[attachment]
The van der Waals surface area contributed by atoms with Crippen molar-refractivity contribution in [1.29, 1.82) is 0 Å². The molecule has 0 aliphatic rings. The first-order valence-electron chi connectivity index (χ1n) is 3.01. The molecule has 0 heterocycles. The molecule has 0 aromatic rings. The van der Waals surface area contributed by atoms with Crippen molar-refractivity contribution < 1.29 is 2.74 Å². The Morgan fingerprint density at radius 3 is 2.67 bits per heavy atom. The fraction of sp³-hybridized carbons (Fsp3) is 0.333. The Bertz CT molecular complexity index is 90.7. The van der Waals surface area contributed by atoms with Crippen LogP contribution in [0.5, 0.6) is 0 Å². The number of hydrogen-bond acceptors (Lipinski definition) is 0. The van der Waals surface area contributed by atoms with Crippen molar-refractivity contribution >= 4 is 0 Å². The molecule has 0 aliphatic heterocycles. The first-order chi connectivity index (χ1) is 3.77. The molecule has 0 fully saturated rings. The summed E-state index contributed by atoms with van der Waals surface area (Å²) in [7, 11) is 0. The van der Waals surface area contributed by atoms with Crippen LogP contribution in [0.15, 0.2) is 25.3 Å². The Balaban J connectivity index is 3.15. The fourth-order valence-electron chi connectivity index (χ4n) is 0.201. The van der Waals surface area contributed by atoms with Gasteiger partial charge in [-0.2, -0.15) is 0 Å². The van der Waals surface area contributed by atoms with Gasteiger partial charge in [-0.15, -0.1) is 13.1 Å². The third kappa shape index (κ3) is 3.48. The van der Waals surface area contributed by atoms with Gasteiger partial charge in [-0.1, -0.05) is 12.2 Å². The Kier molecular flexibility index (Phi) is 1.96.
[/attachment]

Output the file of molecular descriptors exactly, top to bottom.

The van der Waals surface area contributed by atoms with Crippen molar-refractivity contribution in [1.29, 1.82) is 0 Å². The molecule has 0 aliphatic rings. The first-order valence-electron chi connectivity index (χ1n) is 3.01. The molecule has 0 heterocycles. The molecule has 0 aromatic rings. The van der Waals surface area contributed by atoms with Crippen molar-refractivity contribution < 1.29 is 2.74 Å². The Morgan fingerprint density at radius 3 is 2.67 bits per heavy atom. The fraction of sp³-hybridized carbons (Fsp3) is 0.333. The Bertz CT molecular complexity index is 90.7. The van der Waals surface area contributed by atoms with Crippen LogP contribution in [0.5, 0.6) is 0 Å². The number of hydrogen-bond acceptors (Lipinski definition) is 0. The van der Waals surface area contributed by atoms with Crippen molar-refractivity contribution >= 4 is 0 Å². The molecule has 0 aliphatic heterocycles. The first-order chi connectivity index (χ1) is 3.77. The molecule has 0 fully saturated rings. The summed E-state index contributed by atoms with van der Waals surface area (Å²) in [7, 11) is 0. The van der Waals surface area contributed by atoms with Crippen LogP contribution in [0.15, 0.2) is 25.3 Å². The Balaban J connectivity index is 3.15. The fourth-order valence-electron chi connectivity index (χ4n) is 0.201. The van der Waals surface area contributed by atoms with Gasteiger partial charge in [-0.2, -0.15) is 0 Å². The van der Waals surface area contributed by atoms with Gasteiger partial charge in [-0.15, -0.1) is 13.1 Å². The third kappa shape index (κ3) is 3.48. The van der Waals surface area contributed by atoms with Gasteiger partial charge in [-0.1, -0.05) is 12.2 Å². The Kier molecular flexibility index (Phi) is 1.96.